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Can Liquidity Services Move On Without Its Defense Department Contract?

Relying too much on a single customer is always a risk for a company, and surplus retailer Liquidity Services (NASDAQ: LQDT) is learning just how difficult it can be to make a successful transition toward a more diversified, balanced business. With the completion of its surplus contract with the U.S. Department of Defense, Liquidity Services has struggled to find other avenues for growth to make up for the lost revenue from that key source of business.

Coming into last Thursday's fiscal first-quarter financial report, Liquidity Services investors expected to see dramatic declines in revenue and further losses stemming from the ongoing challenges that the retailer faces. The company's results weren't as bad as many had expected, however, and that could point to a sustained recovery that could take Liquidity Services in a new direction.

Image source: Liquidity Services.

How Liquidity Services did during the holidays

Liquidity Services' fiscal first-quarter results showed that the company still has plenty of work to do. Revenue came in at $54.1 million, which was down almost 12% from year-earlier levels, but that was still a lot better than the 16% top-line drop that most of those following the stock had expected to see. Net losses of $5 million were about quadruple what they'd been in the year-ago period, but adjusted losses of $0.10 per share were quite a bit better than the consensus forecast for $0.15 per share in red ink.

Fundamentally, there were some more positive signs in Liquidity Services's numbers. Gross merchandise volume climbed by about 2% to $158.5 million, and the company said that when you take out the impact of the complete Defense Department surplus contract, gross merchandise volume was higher by 12% and revenue jumped 20% from the year-earlier quarter.

From a segment perspective, the biggest growth areas came from the GovDeals and retail supply chain group segments, both of which saw marked increase in gross merchandise volume and gross profit. Those gains were generally offset by weakness in the capital asset group, which once again saw sales and gross profit cut in half.

Auction metrics showed mixed results. The number of registered buyers rose almost 10% to more than 3.51 million. But fewer people actually participated in auctions, as participant counts dropped 5% to 493,000. The number of completed transactions was positive, climbing 19% to 145,000.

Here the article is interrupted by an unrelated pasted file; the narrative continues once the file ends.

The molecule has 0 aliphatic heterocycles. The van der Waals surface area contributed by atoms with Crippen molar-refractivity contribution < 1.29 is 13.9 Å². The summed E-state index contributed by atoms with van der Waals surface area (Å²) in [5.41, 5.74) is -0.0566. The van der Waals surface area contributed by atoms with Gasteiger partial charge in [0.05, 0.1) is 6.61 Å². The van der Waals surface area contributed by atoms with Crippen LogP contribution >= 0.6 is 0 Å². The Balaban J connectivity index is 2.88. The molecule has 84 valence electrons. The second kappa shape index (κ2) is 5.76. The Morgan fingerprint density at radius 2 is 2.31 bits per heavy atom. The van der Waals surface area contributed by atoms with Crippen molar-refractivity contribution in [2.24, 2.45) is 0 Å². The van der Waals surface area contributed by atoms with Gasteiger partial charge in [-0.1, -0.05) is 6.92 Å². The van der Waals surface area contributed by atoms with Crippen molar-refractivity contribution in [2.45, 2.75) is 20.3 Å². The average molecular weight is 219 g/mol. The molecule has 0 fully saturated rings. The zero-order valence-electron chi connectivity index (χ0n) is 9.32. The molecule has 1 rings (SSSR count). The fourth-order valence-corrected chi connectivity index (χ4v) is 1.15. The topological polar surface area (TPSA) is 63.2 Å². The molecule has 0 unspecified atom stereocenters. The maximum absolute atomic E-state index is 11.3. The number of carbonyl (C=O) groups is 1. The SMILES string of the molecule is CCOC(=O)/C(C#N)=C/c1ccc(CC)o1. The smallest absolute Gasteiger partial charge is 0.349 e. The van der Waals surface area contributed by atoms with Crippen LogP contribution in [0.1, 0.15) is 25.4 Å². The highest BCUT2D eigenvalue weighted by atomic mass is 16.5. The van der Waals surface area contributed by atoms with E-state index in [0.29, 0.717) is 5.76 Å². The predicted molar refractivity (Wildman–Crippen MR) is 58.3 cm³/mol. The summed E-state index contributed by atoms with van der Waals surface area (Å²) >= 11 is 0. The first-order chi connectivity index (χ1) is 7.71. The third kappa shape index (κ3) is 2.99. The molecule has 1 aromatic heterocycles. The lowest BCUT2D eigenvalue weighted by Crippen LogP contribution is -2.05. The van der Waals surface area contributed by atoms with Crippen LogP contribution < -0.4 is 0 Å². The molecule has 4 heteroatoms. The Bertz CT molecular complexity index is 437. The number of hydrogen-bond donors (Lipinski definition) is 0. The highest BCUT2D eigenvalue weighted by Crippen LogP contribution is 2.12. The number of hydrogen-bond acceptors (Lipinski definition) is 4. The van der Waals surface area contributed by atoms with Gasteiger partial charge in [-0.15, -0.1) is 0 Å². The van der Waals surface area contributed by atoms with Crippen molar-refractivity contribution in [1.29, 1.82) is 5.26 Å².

What's ahead for Liquidity Services?

CEO Bill Angrick put the gains in non-Defense Department business in perspective. "These improvements are notable," Angrick said, "as they mark the third consecutive quarter that we achieved double-digit top line growth, excluding our DoD Surplus contract, and demonstrate that we are successfully executing on our strategy."

However, Liquidity Services did decide to slow down a bit on some of its strategic initiatives. Initially, the company had foreseen moving forward with its Go-Dove marketplace near the beginning of 2019, but it decided to defer the launch until the spring in order to go through a more extensive testing process.

Investors also weren't entirely sure how to feel about the company's guidance for the current quarter. Liquidity Services sees gross merchandise volume in the fiscal second quarter of $150 million to $170 million, the same range it had set for the just-completed quarter. Losses will come in between $0.09 and $0.17 per share on an adjusted basis -- roughly in line with year-earlier losses. Those numbers are consistent with what investors were expecting, but they still force shareholders to accept the fact that it likely won't be until 2020 that Liquidity Services could return to profitability.

Investors weren't entirely happy with the report, and the stock dropped 12% on Thursday and Friday after the Thursday morning announcement. With concerns about the broader economy, it's uncertain just how much patience shareholders will have with Liquidity Services' efforts to mount a turnaround -- and it's still likely to be a while before the retailer can complete its strategic plan.

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Dan Caplinger has no position in any of the stocks mentioned. The Motley Fool recommends Liquidity Services. The Motley Fool has a disclosure policy.

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